A young villager trains a monkey at Haogou village in Suzhou, Anhui province. Wu Fang / for China Daily
Almost every house in this unusual hamlet has a couple of lions or tigers in the back yard - as well as monkeys, sheep and other denizens of the big top.
Last year's big screen blockbuster Life of Pi was all about a shipwrecked boy and how he was adrift, stranded on a lifeboat with a huge tiger. In certain villages in Suzhou, Anhui province, living with tigers and lions is part of daily life.
Xu Changzhou, 41, of Haogou village in Yongqiao district in Suzhou, starts his day by feeding his four tigers, three lions, two monkeys and a sheep. Xu has done this for the past 15 years.
His backyard is no different from the average Chinese villager's, with piles of stuff covered under tarpaulins. But if you go nearer, you may hear the muted roars coming from under the waterproof covers. Remove them and you'll see several lions and tigers staring out from their large cages.
"Watch out. Don't go too near," Xu warns strangers. The tigers, it seems, are wont to lift their legs and spray at unfamiliar visitors wandering too near their territory.
Like many households in his village, Xu's backyard houses a mini-zoo, and the 30-square-meter space is home to the animals when they are not touring the country, performing in southern provinces such as Yunnan, Guangdong and Hunan.
Ten days before the Lunar New Year, the village is quieter than usual, as most of the ringmasters have led their troupes away on tour during the Spring Festival.
It is a time-tested tradition for Haogou village, where the villagers have made a living out of training and performing with animals since the Ming (1368-1644) and Qing (1644-1911) dynasties.
It started with vagabonds wandering through the village with a monkey performing tricks and begging for money. Later, the repertoire expanded to include other animals and acrobatic stunts.
In 2006, the Chinese Acrobats Association gave formal recognition to Yongqiao district as the "home for Chinese circuses". But while this reputation grows, it also heralds complications.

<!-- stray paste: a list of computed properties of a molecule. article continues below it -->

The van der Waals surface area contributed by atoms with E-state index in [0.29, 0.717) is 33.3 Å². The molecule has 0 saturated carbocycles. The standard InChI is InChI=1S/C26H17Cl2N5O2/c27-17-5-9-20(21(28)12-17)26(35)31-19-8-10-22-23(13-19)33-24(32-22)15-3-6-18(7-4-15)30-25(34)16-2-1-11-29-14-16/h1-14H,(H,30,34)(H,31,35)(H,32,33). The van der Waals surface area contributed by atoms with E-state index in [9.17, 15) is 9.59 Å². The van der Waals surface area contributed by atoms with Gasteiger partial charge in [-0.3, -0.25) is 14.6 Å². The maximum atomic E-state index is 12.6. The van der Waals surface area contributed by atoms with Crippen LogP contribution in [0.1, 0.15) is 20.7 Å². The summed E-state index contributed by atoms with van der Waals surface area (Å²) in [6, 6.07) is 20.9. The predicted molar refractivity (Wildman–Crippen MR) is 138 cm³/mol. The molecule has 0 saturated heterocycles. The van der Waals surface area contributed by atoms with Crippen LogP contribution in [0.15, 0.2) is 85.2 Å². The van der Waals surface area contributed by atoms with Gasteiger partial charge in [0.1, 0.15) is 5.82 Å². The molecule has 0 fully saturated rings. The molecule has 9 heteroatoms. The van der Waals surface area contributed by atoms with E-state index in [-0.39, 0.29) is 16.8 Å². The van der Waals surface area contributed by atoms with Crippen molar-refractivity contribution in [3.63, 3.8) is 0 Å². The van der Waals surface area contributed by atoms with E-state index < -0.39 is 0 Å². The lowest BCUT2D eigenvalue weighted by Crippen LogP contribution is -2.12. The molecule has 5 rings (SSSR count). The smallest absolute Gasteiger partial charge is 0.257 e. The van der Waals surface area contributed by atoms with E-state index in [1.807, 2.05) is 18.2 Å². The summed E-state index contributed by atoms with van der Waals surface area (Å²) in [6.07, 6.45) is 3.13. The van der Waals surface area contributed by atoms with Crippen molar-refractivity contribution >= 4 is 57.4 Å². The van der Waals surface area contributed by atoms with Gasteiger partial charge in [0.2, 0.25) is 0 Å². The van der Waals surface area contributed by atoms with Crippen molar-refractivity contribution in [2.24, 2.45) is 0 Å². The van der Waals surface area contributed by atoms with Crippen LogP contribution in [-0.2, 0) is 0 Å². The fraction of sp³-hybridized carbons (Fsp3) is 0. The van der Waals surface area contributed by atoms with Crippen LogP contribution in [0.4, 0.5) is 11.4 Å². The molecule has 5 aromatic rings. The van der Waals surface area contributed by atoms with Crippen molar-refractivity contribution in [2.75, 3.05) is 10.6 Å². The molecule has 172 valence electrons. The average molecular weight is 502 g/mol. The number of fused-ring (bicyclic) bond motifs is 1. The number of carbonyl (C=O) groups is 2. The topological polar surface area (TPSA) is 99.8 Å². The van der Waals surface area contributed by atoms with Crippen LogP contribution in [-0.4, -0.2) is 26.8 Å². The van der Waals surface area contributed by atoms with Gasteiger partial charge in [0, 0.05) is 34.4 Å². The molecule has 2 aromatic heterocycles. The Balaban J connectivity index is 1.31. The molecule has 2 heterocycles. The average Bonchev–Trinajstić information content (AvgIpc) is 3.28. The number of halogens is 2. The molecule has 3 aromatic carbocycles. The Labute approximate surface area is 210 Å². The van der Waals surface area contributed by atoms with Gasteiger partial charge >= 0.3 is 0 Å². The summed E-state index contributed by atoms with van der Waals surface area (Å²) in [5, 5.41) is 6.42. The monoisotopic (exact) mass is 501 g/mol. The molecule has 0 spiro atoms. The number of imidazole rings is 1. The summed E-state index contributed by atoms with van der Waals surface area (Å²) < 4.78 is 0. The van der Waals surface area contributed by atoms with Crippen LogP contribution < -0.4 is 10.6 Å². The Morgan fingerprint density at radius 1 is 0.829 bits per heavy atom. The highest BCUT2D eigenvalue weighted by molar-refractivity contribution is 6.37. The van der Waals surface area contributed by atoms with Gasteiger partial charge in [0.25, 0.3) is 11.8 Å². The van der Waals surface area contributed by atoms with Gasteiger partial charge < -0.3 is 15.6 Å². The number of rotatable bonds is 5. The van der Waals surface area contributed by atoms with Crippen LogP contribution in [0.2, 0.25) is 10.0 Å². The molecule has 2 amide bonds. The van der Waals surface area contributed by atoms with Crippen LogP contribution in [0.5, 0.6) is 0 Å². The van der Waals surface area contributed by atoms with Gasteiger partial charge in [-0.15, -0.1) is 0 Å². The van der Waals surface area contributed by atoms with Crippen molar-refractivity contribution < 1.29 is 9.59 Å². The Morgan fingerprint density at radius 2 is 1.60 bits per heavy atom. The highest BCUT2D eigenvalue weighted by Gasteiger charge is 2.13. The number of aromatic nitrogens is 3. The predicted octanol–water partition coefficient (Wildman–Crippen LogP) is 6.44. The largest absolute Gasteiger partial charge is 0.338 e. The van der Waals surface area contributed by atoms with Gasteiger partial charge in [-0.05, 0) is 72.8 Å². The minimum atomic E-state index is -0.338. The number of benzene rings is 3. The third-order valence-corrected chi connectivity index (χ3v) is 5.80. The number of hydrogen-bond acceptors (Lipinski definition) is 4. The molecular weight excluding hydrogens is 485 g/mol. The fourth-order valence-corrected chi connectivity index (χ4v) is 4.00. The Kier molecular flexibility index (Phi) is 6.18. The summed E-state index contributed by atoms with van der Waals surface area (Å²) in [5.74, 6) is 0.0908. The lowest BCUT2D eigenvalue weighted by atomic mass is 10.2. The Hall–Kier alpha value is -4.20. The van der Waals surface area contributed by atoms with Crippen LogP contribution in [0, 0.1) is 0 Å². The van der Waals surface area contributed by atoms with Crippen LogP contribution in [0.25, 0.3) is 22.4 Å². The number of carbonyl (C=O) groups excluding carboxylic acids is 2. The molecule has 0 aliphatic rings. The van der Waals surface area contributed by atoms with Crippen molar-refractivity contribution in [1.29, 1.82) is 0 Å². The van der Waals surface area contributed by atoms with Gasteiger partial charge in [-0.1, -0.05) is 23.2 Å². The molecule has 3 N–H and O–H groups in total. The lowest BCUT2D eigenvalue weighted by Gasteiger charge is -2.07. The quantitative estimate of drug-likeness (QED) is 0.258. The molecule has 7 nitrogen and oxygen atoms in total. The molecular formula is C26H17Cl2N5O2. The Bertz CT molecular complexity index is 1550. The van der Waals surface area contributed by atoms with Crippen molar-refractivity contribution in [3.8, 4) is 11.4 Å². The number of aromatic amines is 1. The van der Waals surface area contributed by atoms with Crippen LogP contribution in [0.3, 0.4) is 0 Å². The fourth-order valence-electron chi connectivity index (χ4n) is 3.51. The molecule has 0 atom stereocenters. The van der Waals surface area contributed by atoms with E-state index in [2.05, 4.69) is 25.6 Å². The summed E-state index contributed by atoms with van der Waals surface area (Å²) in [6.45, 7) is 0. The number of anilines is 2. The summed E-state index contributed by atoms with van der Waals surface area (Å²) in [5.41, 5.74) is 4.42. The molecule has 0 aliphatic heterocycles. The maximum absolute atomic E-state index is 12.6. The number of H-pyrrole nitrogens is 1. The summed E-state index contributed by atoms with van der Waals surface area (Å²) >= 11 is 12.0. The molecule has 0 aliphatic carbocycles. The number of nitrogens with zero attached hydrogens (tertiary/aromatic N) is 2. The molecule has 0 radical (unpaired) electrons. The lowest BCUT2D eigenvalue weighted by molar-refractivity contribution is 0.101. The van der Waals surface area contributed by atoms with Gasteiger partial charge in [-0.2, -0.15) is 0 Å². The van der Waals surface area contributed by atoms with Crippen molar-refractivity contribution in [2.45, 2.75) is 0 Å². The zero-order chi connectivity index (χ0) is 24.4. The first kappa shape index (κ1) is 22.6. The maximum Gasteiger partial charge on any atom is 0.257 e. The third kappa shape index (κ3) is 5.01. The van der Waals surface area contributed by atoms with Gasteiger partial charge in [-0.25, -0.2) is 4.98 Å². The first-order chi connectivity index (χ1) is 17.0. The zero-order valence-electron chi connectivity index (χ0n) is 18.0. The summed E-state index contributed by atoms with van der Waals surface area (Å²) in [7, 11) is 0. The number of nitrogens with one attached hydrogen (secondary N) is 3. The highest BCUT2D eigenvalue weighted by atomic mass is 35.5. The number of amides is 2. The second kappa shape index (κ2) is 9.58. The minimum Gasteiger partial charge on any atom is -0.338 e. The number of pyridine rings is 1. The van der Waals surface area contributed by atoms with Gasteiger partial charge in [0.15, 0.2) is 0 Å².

Xu's family now lives in downtown Suzhou, and he earns a comfortable income of about 1 million yuan ($160,000) a year, but he says it is getting harder, and things are no longer as simple as it used to be.
Much of it comes from the public's growing awareness of animal rights and its perception of cruelty to animals.
"When the first annual international circus art festival was held in Suzhou in 2006, we tried to attract audiences with programs such as tigers and lions jumping through rings of flames," says 58-year-old Zhang Yongheng, who has been working with circus performers for years.
"But this program was immediately canceled by the State Forestry Bureau, because animals are generally very afraid of fire."
Chao Yuezhan, a 31-year-old animal trainer from Henan province, is working with a troupe in Suzhou, taking care of and training three tigers, three lions and two bears. He and his elder brother have been doing this for more than three years.
"We normally cooperate with zoos and parks where tourists gather and charge extra for the circus performance," Chao says.
"But in 2011, some zoos stopped this because there was criticism from the public and animal protection groups.
"That was when our income was cut by about 20 percent," Xu recalls.
"Keeping all the animals costs about 40,000 yuan per month, and feeding them is about 300 yuan a day."
Xu, like every circus owner, keeps his animals well fed no matter how bad business is. If the animals get hungry, they get dangerous.
For Xu and other circus owners, the solution is to create new performances that can circumvent criticism. And they get rewarded for their efforts.
The Yongqiao district government gives out subsidies that range from 30,000 to 50,000 yuan for innovative ringmasters who can create new circus acts that do not violate animal protection regulations.
Zheng Guowu, 59, is also from Haogou village, and he has made a reputation for himself as a trainer of small animals such as dogs and monkeys after 30 years working with the creatures.
He is still very passionate about his skills, but his son has refused to follow in his footsteps, saying this is something that "cannot feed the family".
This is another problem the "village" is facing - few from the next generation are willing to take up the business.
"There were about 20,000 people working in circuses in Suzhou, but now the number has been greatly reduced," Zhang says.
"Part of the reason is that regulations for trading and training the animals are now more stringent and more complicated."
During the Spring Festival this year, Suzhou put up a three-day circus performance near its newly built railway station. It was a rare performance, because while the area is famous for its circus troupes, the locals seldom get to see them because they are off touring the rest of the country more often than not.
So why now?
"We want to motivate more young people to join the circus as professionals," Zhang says.
For the young people of Suzhou, they have to be persuaded to join the circus, and none of them have had to run away from home as yet.